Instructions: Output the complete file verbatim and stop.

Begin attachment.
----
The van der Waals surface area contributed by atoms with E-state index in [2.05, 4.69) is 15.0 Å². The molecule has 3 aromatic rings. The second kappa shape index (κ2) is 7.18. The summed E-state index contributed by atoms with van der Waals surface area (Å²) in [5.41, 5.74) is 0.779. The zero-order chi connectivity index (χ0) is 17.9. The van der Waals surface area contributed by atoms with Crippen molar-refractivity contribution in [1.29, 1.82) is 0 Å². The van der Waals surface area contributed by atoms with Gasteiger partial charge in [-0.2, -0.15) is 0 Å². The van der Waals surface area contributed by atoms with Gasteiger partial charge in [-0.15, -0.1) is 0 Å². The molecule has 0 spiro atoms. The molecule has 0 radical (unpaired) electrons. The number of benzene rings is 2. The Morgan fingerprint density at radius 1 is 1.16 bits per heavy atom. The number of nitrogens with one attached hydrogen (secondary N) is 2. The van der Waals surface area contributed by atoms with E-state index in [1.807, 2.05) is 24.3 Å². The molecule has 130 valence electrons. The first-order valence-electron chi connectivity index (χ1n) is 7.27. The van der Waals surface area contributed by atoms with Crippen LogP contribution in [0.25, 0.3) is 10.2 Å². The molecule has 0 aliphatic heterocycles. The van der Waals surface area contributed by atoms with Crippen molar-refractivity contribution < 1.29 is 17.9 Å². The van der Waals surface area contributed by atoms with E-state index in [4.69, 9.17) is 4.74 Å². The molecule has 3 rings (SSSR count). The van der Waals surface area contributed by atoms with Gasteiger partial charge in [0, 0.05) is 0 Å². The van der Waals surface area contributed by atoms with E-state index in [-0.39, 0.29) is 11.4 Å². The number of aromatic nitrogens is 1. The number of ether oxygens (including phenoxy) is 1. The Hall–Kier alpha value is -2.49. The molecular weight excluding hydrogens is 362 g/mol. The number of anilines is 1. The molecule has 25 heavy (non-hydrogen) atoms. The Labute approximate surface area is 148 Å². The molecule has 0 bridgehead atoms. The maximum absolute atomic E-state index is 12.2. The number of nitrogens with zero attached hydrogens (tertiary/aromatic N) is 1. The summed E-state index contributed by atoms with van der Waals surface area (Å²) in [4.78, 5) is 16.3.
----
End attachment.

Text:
The van der Waals surface area contributed by atoms with E-state index in [2.05, 4.69) is 15.0 Å². The molecule has 3 aromatic rings. The second kappa shape index (κ2) is 7.18. The summed E-state index contributed by atoms with van der Waals surface area (Å²) in [5.41, 5.74) is 0.779. The zero-order chi connectivity index (χ0) is 17.9. The van der Waals surface area contributed by atoms with Crippen molar-refractivity contribution in [1.29, 1.82) is 0 Å². The van der Waals surface area contributed by atoms with Gasteiger partial charge in [-0.2, -0.15) is 0 Å². The van der Waals surface area contributed by atoms with Gasteiger partial charge in [-0.15, -0.1) is 0 Å². The molecule has 0 spiro atoms. The molecule has 0 radical (unpaired) electrons. The number of benzene rings is 2. The Morgan fingerprint density at radius 1 is 1.16 bits per heavy atom. The number of nitrogens with one attached hydrogen (secondary N) is 2. The van der Waals surface area contributed by atoms with E-state index in [1.807, 2.05) is 24.3 Å². The molecule has 130 valence electrons. The first-order valence-electron chi connectivity index (χ1n) is 7.27. The van der Waals surface area contributed by atoms with Crippen LogP contribution in [0.25, 0.3) is 10.2 Å². The molecule has 0 aliphatic heterocycles. The van der Waals surface area contributed by atoms with Crippen molar-refractivity contribution < 1.29 is 17.9 Å². The van der Waals surface area contributed by atoms with E-state index in [4.69, 9.17) is 4.74 Å². The molecule has 3 rings (SSSR count). The van der Waals surface area contributed by atoms with Gasteiger partial charge in [0, 0.05) is 0 Å². The van der Waals surface area contributed by atoms with E-state index in [-0.39, 0.29) is 11.4 Å². The number of aromatic nitrogens is 1. The number of ether oxygens (including phenoxy) is 1. The Hall–Kier alpha value is -2.49. The molecular weight excluding hydrogens is 362 g/mol. The number of anilines is 1. The molecule has 25 heavy (non-hydrogen) atoms. The Labute approximate surface area is 148 Å². The molecule has 0 bridgehead atoms. The maximum absolute atomic E-state index is 12.2. The number of nitrogens with zero attached hydrogens (tertiary/aromatic N) is 1. The summed E-state index contributed by atoms with van der Waals surface area (Å²) in [4.78, 5) is 16.3.